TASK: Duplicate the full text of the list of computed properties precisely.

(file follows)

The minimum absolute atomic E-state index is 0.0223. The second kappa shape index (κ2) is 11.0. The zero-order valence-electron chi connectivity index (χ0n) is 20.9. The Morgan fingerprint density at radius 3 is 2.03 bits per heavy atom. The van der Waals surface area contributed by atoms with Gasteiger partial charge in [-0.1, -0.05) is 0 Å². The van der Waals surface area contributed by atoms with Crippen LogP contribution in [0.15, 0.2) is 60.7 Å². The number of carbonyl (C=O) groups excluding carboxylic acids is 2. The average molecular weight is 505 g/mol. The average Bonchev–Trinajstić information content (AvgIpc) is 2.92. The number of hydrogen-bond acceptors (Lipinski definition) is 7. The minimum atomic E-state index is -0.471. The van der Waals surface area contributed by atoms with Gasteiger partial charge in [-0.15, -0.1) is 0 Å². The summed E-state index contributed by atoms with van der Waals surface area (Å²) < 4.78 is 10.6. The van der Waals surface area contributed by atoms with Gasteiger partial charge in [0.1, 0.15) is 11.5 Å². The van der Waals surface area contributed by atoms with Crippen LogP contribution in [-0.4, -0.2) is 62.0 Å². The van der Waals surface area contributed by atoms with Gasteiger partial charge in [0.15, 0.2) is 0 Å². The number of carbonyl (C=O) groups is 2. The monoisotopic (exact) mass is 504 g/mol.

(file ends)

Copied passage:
The minimum absolute atomic E-state index is 0.0223. The second kappa shape index (κ2) is 11.0. The zero-order valence-electron chi connectivity index (χ0n) is 20.9. The Morgan fingerprint density at radius 3 is 2.03 bits per heavy atom. The van der Waals surface area contributed by atoms with Gasteiger partial charge in [-0.1, -0.05) is 0 Å². The van der Waals surface area contributed by atoms with Crippen LogP contribution in [0.15, 0.2) is 60.7 Å². The number of carbonyl (C=O) groups excluding carboxylic acids is 2. The average molecular weight is 505 g/mol. The average Bonchev–Trinajstić information content (AvgIpc) is 2.92. The number of hydrogen-bond acceptors (Lipinski definition) is 7. The minimum atomic E-state index is -0.471. The van der Waals surface area contributed by atoms with Gasteiger partial charge in [-0.15, -0.1) is 0 Å². The summed E-state index contributed by atoms with van der Waals surface area (Å²) < 4.78 is 10.6. The van der Waals surface area contributed by atoms with Gasteiger partial charge in [0.1, 0.15) is 11.5 Å². The van der Waals surface area contributed by atoms with Crippen LogP contribution in [-0.4, -0.2) is 62.0 Å². The van der Waals surface area contributed by atoms with Gasteiger partial charge in [0.15, 0.2) is 0 Å². The number of carbonyl (C=O) groups is 2. The monoisotopic (exact) mass is 504 g/mol.